Courses in Portuguese for Speakers of Other Languages, in particular for adult immigrants, have been steadily expanding in Portugal over the last 15 years. These programmes aim to promote educational and labour market integration, access to Portuguese nationality, and cognitive development. This paper argues that official
Portuguese learning policies have mainly targeted a population with an immigrant background that fails to represent the full range of adult immigrants’ needs. In particular, less educated adult immigrants’ educational needs have been persistently neglected. Considering that, hitherto, approximately 9% of trainees have been adult immigrants with little or no schooling, this group has not received sufficient attention in policy measures,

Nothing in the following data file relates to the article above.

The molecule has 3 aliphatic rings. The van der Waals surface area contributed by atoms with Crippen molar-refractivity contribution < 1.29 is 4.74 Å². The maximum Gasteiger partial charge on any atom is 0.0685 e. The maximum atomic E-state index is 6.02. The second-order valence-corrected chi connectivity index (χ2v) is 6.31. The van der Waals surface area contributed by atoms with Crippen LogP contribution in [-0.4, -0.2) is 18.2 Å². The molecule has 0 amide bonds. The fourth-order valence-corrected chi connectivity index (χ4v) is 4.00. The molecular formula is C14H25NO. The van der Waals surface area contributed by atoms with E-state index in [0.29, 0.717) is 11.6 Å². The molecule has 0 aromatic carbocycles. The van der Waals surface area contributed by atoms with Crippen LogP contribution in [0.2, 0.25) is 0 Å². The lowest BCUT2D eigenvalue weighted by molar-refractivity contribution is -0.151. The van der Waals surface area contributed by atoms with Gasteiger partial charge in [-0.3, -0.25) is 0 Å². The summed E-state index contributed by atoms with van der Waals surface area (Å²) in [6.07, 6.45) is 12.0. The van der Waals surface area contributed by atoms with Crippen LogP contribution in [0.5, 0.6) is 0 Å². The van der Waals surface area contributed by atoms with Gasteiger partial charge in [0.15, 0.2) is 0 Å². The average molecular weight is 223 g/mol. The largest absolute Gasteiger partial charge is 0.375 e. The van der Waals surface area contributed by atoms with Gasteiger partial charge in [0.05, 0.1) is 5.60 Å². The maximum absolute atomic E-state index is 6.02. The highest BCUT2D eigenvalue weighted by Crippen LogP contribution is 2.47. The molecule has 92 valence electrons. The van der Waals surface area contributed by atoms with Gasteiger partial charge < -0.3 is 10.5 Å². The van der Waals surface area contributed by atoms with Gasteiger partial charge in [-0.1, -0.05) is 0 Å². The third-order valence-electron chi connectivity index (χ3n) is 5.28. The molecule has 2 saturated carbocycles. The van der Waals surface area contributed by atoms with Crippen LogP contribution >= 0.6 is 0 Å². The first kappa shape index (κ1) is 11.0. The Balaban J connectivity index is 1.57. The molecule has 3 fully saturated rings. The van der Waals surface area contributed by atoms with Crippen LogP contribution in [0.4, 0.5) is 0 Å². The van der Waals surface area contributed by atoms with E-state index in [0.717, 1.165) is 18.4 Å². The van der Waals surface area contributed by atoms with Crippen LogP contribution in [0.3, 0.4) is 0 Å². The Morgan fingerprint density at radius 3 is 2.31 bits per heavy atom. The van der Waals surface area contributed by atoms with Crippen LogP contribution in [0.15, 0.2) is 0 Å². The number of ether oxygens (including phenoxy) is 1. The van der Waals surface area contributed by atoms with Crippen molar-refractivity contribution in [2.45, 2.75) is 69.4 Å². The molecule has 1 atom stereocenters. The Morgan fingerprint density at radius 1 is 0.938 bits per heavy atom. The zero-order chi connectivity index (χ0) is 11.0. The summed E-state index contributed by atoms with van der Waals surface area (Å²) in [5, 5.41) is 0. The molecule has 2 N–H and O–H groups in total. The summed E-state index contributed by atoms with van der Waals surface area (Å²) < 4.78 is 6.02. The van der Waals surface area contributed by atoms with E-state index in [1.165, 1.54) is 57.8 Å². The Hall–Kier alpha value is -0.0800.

nor has it been fully accommodated in institutional terms. As a starting point, the paper identifies the place of adult immigrant literacy in international and national discussions. Subsequently, it discusses the main official programmes offering Portuguese for Speakers of Other Languages to adult immigrants. The data from the main programmes were backed up by fieldwork, in particular interviews carried out with teachers and public officials which highlight the main barriers and strategies impacting on this group. Finally, we argue that programmes should consider tailormade solutions, given the counterproductive heterogeneity of classes and the arbitrariness of informal procedures.